Why Judas Priest’s “Painkiller” Is Essential
I recall in my mid teens I shunned this album, having been lent it by a friend of family. It came along with a collection of older, more traditional releases that all veered within the canon of hard rock/proto-metal to the NWOBHM. Cleaner vocals didn’t float my boat, and my naively youthful knee-jerking towards the perceived “cheesiness” of this milieu was crudely overlooked.
More acclimatized to the dark romanticism of black metal and the intense, rhythmic momentum of death metal, it took a couple of more years to really appreciate its excellence. Whilst I was already for some time into speed and thrash metal, this served as an excellent means to join the dots of metal’s lineage.
“Painkiller” is the twelfth studio album by the band, and it marks one of the greatest rejuvenations of a bands form. It comes on the back of albums such as “Turbo” and “Ram It Down”, both undoubtedly entertaining, sunkissed records, but marking a period of artistic drought that saw them trying to engage the glam-metal market.
Recorded in early 1990, this comes at a stage when speed metal’s glory years were past, and death metal was gathering full creative steam. An essential swansong year, it produced some gems that should be regarded as classics, including (but not limited to) the likes of “Rust In Peace” (Megadeth), “By Inheritance” (Artillery), “Seasons In The Abyss” (Slayer) and “Coma Of Souls” (Kreator).
To listen to “Painkiller” on the back of anything they released post-“Defenders Of the Faith” is to hear a vital reignition of a machine that was on the verge of choking on the steam that was charging it. In terms of arrangement and all-round craft it brings together all of what made “Stained Class” and “Screaming For Vengeance” essential.
To view the album cover is to visualize a landscape within the music itself; a soundtrack to apocalyptic urban warfare in which chaos and violence reign. Where law and order have disintegrated and cityscapes lie in ruin, heroic archetypes of iron, thunder and steel emerge in dark hours of dread.
As stereotypically “metal” as this seems, this sets the scene for everything that metal music should be; profound narrative embedded within sound that takes the listener on an epic and mythic journey. As much as some artists and aficionados within this milieu may be at pains to articulate it at times, this all embodies why such music is made, and why metalheads listen to it and take something from it.
Aesthetically, this is not totally withdrawn from the thudding, digital sounding production of “Ram It Down”. Within that crystalline façade is the maturation and stylistic development of the metal genre that has occurred since the early 1980’s, channelling epic speed metal a la Agent Steel and the high concept stadium anthemics of Queensryche.
It is the addition of American drummer Scott Travis that helps fire this new spark within the five piece’s creativity, blessing the record with characteristics that give the British outfit a specifically transatlantic quality. However, rather than channelling the markets that gave the world Motley Crue and Poison as they had on their last two albums, the band channelled metal’s then “alternative mainstream” and underground.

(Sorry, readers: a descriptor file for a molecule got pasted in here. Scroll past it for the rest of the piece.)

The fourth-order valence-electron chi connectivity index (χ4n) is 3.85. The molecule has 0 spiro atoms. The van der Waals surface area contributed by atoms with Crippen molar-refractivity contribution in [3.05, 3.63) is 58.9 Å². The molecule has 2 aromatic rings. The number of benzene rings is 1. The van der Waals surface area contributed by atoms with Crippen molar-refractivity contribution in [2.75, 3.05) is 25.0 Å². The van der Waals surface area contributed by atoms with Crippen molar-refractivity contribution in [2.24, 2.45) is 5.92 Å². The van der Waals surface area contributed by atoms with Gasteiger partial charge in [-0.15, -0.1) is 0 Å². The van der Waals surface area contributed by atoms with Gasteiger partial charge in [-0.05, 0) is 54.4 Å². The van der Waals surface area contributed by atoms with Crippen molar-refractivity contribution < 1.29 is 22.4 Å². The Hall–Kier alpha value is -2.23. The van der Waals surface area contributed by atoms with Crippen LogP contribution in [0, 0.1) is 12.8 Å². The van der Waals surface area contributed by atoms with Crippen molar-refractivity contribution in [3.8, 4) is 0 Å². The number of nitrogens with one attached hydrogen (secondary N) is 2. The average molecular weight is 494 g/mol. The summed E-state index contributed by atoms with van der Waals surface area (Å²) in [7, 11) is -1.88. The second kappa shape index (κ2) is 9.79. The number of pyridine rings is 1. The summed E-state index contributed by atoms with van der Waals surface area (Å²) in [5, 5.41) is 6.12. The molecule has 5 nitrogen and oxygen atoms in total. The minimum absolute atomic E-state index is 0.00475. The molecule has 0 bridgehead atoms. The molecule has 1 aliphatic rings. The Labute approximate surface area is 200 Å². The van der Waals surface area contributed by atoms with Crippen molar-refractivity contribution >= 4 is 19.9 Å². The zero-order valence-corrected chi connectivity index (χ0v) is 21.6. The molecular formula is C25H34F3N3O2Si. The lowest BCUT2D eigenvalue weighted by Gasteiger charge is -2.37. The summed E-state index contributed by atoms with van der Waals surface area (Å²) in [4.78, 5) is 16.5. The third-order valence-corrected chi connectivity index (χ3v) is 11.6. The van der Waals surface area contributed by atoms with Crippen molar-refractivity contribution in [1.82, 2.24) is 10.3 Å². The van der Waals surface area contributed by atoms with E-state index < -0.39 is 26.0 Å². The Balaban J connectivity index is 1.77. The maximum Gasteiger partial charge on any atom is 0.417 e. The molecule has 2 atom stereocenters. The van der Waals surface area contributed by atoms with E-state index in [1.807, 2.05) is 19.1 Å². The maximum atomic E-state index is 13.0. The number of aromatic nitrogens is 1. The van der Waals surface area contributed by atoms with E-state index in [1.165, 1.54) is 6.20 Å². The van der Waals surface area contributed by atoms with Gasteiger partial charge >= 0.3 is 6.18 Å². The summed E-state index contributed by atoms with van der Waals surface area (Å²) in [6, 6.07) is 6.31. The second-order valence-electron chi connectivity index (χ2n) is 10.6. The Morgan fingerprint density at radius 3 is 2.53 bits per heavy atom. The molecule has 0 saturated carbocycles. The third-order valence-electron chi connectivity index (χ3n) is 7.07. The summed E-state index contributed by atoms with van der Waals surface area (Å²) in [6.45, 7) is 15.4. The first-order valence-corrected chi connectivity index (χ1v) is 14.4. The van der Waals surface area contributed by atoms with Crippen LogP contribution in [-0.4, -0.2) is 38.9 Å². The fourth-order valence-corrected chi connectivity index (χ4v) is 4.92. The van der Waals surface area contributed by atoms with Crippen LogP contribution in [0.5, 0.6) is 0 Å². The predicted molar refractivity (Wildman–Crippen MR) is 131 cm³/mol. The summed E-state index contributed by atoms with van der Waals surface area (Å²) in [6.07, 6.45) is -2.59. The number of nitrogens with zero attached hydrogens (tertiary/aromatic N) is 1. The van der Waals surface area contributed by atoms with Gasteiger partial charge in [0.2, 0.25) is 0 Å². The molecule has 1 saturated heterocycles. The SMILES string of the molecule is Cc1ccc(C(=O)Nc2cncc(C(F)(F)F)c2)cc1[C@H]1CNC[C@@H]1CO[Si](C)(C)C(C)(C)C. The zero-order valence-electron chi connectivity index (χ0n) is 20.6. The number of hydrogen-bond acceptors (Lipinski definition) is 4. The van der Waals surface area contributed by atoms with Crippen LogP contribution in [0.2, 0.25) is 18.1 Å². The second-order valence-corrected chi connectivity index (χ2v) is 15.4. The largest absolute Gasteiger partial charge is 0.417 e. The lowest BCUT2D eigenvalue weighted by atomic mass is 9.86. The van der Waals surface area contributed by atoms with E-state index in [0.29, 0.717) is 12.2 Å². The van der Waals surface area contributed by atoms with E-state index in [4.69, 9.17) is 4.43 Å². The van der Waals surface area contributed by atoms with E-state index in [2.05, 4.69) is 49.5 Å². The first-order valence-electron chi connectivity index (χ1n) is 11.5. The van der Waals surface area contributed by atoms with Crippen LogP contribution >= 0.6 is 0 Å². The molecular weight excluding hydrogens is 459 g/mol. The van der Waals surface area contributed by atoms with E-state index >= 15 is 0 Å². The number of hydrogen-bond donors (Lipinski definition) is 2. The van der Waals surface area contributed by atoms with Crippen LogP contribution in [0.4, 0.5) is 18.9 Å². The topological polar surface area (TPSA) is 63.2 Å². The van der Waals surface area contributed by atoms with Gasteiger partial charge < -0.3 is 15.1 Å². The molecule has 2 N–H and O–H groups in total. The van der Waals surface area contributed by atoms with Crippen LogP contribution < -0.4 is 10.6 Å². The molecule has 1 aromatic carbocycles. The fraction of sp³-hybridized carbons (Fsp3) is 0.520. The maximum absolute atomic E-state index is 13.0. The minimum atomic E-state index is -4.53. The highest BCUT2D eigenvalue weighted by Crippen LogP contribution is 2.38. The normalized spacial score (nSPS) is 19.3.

There are traits and motifs borrowed from their new drummer’s previous band Racer X, notably his relentless use of double bass kick drum. The dual guitars of Glenn Tipton and KK Downing take on a similarly neoclassical flair, but thankfully channel this into an overall profound songwriting and listening experience.
The operatic range of Rob Halford now also channels a similar level of alarm and emergency that the clean wails of Tom Araya (Slayer) have. Whilst this is undoubtedly a deeply melodic affair, the aesthetic and technical violence that become inherent and foundational to metal is preeminent here, and the band usher it forth at a time when their creativity appeared to be in a gradual decline.
Rather than being a mere outlet for technique (i.e. “shredding”) and virtuosity, I personally find that Judas Priest have much in common with the loosely defined canon of “US Power Metal” on this album. If one were to remove the “brand name” Judas Priest, then “Painkiller” is a record which easily sits alongside albums such as “Ample Destruction”, “Thundersteel”, “Hall Of The Mountain King”, “Skeptics Apocalpyse” and “Master Control”. This change of aesthetic is similar to what their fellow countrymen Cloven Hoof took on their albums “Dominator” and “A Sultan’s Ransom”.
The components to make a record as strong as this was quite evidently already within the band, waiting to emanate. It simply took new components to achieve that manifestation. They grasped a similar power of narrative and myth that bands who were in turn influenced by them implemented on the back of their legacy. Yet after a few years straddling a creative wilderness, they remerged to perfect what came after them.
1 thought on “Why Judas Priest’s “Painkiller” Is Essential”
A great review of the send off album for Halford ( for about a decade anyways). I would like to hear your opinion on Iron Maiden’s “Brave New World”, Dickenson’s return album. It is in my opinion one of there best works. Although being much of the same as before he left its as if they never missed a beat. As a youth that album was on constantly in my car or room. I have always been especially fond of the first four tracks.